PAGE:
Tinder, OkCupid and Grindr, which are among the most popular apps, have the option for users to pay to increase their likelihood of finding someone. Beyond removing the ads, premium plans increase your popularity artificially, increasing the number of exhibited profiles or the limit of likes. They also give you the chance to go back and see a profile that interested you but that you let pass with your anxious fingers in the search. The rules around who shows up for whom, however, are not very clear. Who is determining your potential crushes?
Pedro, 31, decided to test out Tinder’s paid service, which highlights your profile and removes the limit on the number of likes. After getting accustomed to one or two matches per week, he was surprised with 40 in eight hours. After the paid boost, however, the matches kept happening with greater frequency. “Or I was not showing up for anyone or the app just suppressed those who don’t pay,” he said, questioning the way people are distributed on the app.
The businesses clearly do not thrive solely on these paid accounts. Many people prefer to use the free version of the app and see ads. When the product is offered for free, we know that the user is the product. Precious data about people’s behavior while they are flirting is provided to advertisers, marketing firms, researchers and commercial partners.
The four apps that we analyzed - Tinder, Happn, OkCupid and Grindr - release information about their users to partner organizations. This means, for example, that users’ preferences, behavior patterns, hours connected and other information can be analyzed and utilized by other companies for diverse purposes. They go from showing direct marketing to the sale of a package of information to a data broker, a business that is dedicated to commercializing and analyzing large volumes of data.
All of this information gathered can be made available even if you quit the app and delete your account. This is because, by saving our data, photos and conversation history, companies can keep earning money with profiles they make based on our data, even after we stop using their services.
A study published on Monday the 12th by Privacy Brazil analyzed the privacy policies of 14 dating sites and apps and made a ranking based on transparency and clarity criteria. The only site with a positive result was Coroa Metade. The others had negative scores based on their policies of consent, clarity about risks or data sharing practices, and the requirement of a login through Facebook or use of a profile image. The ranking is available here.
This is not a new problem. In October of 2011, Jonathan Mayer discovered that OKCupid sold information about its users to marketing companies like Lotame. This included data that people probably would not like for others to know such as income, relationship status, religion, and drug use. Until 2010, OkCupid, which advertised with the slogan “beyond selfies, substance,” shared with commercial partners responses to private questions like “have you ever had an abortion?”
OkCupid saves and can share the intimate information and personal preferences that you share in the questionnaire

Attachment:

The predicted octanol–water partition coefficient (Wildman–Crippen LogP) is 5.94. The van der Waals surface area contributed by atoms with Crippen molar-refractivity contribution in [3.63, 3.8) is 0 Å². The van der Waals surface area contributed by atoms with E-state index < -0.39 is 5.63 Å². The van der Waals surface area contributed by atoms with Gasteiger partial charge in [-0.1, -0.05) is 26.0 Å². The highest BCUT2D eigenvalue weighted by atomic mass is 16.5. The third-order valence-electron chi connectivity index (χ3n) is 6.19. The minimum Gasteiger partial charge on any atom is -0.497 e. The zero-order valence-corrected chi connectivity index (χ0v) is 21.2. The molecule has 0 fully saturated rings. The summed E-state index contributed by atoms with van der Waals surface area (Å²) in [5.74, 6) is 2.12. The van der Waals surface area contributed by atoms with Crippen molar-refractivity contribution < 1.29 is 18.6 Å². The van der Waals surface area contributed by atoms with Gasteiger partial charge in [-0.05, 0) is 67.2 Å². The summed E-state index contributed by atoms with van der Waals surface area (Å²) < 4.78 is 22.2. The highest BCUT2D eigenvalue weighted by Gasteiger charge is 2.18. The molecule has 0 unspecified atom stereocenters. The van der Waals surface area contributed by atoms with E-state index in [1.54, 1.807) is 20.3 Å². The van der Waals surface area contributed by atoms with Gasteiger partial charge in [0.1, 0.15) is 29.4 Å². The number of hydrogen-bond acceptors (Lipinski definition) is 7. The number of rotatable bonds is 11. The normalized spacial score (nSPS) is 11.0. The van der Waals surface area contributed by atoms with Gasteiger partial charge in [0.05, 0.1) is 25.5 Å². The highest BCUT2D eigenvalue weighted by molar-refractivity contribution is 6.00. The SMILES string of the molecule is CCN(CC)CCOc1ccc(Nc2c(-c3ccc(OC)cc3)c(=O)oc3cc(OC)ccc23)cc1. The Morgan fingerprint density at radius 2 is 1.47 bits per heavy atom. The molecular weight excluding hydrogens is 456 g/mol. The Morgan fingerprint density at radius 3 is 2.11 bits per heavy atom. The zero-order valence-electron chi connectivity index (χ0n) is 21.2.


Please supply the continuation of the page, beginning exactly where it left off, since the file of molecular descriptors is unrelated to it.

Tinder accesses and can utilize photos and personal information that are on your Facebook profile, and those on your friends’ profiles also
Another piece of research done by Wired showed that apps like Tinder, Happn, Match.com, Bumble and others leak information such as Facebook IDs, images and data about your location. The analysis was done based on information transmitted from the servers on its users’ cellphone apps. Happn, for example, only shows the user's’ first name, but in the information packages that are shared between the servers and celulares, leaks Facebook IDs.
You can get an idea about the scope of the damage if this information ends up in the wrong hands, or worse, if it becomes public. Just remember what happened when a leak occurred at the dating site Ashley Madison. The platform was created to facilitate extramarital relations. The leak exposed 33 million users. Consequences for this error included persecutions, harrassment and even deaths.
Happn has a more restricted policy, but it saves precise geolocalization data and keeps information for a year
It is our right to know what of our data is being saved, ask for a correction or, in some cases, delete it altogether. The data protection rights of many Latin American countries, including Mexico, Argentina and Chile, guarantee this right.
In Brazil, even though we do not have a specific law protecting our data, the Internet Bill of Rights speaks directly to this issue. In Article 7 of subsection X, it guarantees the right to request that personal data given to any app be deleted. The text also stipulates that if the data are collected within Brazil, Brazilian legislation applies, even if the app was developed in another country.
The region has not made use of strategic, collective litigation to test the jurisprudence and discover how and when our profile data can be deleted. This process would force platforms to take more transparent and secure measures around our data. For now, we can take some precautions when looking for matches.
Some people have also used our data beyond what we consented to, extending far beyond the flirting game. It is not uncommon that screenshots with users’ profiles be posted in forums and pages for random evaluation or appreciation. There are also many pages dedicated to making fun of users, exposing photos and private conversations without hiding people's identity.
The instagram profile Tinder Nightmares reminds us that dating apps can have many cool people, but also a lot of problems. On it you will find screenshots from Tinder with the identity hidden but with strange and oftentimes aggressive, prejudiced comments or threats. In one of the screenshots, for example, a guy asked: “what do a personality and an orgasm have in common?” She responded: “I don’t know.” And he said: “I don’t care whether or not you have either one.”